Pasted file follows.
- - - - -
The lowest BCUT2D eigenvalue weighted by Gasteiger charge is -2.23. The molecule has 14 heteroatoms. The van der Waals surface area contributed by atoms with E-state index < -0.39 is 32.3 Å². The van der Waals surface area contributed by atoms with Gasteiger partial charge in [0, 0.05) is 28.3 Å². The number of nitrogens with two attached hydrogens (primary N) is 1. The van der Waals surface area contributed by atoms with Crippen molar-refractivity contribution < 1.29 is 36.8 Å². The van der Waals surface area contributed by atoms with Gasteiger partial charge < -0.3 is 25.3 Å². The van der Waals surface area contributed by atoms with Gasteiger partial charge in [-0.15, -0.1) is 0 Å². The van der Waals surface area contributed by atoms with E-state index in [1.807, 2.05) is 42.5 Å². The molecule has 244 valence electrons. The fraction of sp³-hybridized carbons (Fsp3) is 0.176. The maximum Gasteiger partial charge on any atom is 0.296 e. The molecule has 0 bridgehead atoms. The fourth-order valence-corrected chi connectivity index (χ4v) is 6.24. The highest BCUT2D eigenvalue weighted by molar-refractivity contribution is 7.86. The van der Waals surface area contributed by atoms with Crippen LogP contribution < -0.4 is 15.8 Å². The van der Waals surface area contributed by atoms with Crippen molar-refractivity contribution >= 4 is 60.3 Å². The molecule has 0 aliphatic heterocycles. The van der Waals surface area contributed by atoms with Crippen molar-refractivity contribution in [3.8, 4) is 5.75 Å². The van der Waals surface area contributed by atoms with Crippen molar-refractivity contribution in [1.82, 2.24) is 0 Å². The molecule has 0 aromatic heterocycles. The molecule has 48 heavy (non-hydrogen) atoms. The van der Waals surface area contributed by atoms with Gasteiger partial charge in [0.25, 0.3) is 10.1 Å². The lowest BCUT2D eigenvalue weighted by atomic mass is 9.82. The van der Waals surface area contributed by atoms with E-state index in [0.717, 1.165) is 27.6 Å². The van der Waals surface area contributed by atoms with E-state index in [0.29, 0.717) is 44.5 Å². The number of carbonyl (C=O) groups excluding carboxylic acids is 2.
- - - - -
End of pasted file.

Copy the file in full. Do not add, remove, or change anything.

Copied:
The lowest BCUT2D eigenvalue weighted by Gasteiger charge is -2.23. The molecule has 14 heteroatoms. The van der Waals surface area contributed by atoms with E-state index < -0.39 is 32.3 Å². The van der Waals surface area contributed by atoms with Gasteiger partial charge in [0, 0.05) is 28.3 Å². The number of nitrogens with two attached hydrogens (primary N) is 1. The van der Waals surface area contributed by atoms with Crippen molar-refractivity contribution < 1.29 is 36.8 Å². The van der Waals surface area contributed by atoms with Gasteiger partial charge < -0.3 is 25.3 Å². The van der Waals surface area contributed by atoms with Gasteiger partial charge in [-0.15, -0.1) is 0 Å². The van der Waals surface area contributed by atoms with E-state index in [1.807, 2.05) is 42.5 Å². The molecule has 244 valence electrons. The fraction of sp³-hybridized carbons (Fsp3) is 0.176. The maximum Gasteiger partial charge on any atom is 0.296 e. The molecule has 0 bridgehead atoms. The fourth-order valence-corrected chi connectivity index (χ4v) is 6.24. The highest BCUT2D eigenvalue weighted by molar-refractivity contribution is 7.86. The van der Waals surface area contributed by atoms with Crippen LogP contribution < -0.4 is 15.8 Å². The van der Waals surface area contributed by atoms with Crippen molar-refractivity contribution >= 4 is 60.3 Å². The molecule has 0 aliphatic heterocycles. The van der Waals surface area contributed by atoms with Crippen molar-refractivity contribution in [3.8, 4) is 5.75 Å². The van der Waals surface area contributed by atoms with Crippen molar-refractivity contribution in [1.82, 2.24) is 0 Å². The molecule has 0 aromatic heterocycles. The molecule has 48 heavy (non-hydrogen) atoms. The van der Waals surface area contributed by atoms with Gasteiger partial charge in [0.25, 0.3) is 10.1 Å². The lowest BCUT2D eigenvalue weighted by atomic mass is 9.82. The van der Waals surface area contributed by atoms with E-state index in [0.717, 1.165) is 27.6 Å². The van der Waals surface area contributed by atoms with E-state index in [0.29, 0.717) is 44.5 Å². The number of carbonyl (C=O) groups excluding carboxylic acids is 2.